Objectives: The aim of this study was to evaluate the influence of artificial ageing on the retention
force of original semipermanent cements, as well as the possibility of using conventional cements
for semipermanent cementation with adequate modification of the cementing protocol. Material and
methods: Forty CoCrMo alloy crowns were divided in four groups (each group n=10) and fixed with
two semipermanent cements (resin-based and glass ionomer-based cements) and one conventional
(zinc phosphate), using conventional and modified cementation techniques on titanium abutments.
The samples were stored in humid conditions for 24 hours at 37°C and subjected to thermocycling
(500 cycles) and mechanical cyclic loading (7 days, 3, 6, 9 and 12 months function simulation). The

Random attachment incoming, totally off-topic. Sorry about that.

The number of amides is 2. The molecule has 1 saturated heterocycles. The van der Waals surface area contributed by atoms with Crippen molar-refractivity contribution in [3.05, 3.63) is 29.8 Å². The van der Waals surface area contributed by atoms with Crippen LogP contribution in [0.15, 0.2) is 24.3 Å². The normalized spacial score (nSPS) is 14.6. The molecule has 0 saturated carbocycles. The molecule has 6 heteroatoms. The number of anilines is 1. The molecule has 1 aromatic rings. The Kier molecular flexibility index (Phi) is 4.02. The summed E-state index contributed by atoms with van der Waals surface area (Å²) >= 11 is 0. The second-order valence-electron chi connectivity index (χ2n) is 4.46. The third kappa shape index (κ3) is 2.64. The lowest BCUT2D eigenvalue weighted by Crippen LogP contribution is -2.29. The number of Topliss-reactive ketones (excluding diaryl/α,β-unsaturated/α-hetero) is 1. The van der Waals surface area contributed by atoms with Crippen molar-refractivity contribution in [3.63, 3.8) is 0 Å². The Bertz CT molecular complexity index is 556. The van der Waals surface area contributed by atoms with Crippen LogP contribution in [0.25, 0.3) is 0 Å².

cast crowns were removed and the retention force was recorded. Results: The highest initial retention force measured was for zinc-phosphate cement – conventional cementing (198,00±61,90 N), followed in descending order by zinc-phosphate cement – modified cementing technique (152,00±45,42
N), long term temporary cement – GC Fuji Temp LT (57,70±20,40 N), and semipermanent cement – Telio CS Cem Implant (56,10±18,68 N). After 12 months, the highest retention force measured was for
zinc-phosphate cement – conventional cementing (88, 90±14, 45 N), followed by zinc-phosphate cement – modified cementing (48, 15±14,41N), semipermanent cement GC Fuji Temp LT (16,55±3,88 N)
and Telio CS Cem Implant (15,55±5,52 N). Conclusions: Zinc-phosphate cement – modified cementing
technique and original semipermanent cements can be recommended for conditional permanent cementing of implant supported crowns. Clinical relevance: The use of semipermanenet cements and
zinc-phosphate cement – modified cementing technique provides a predictable retrievability of implant-supported crowns.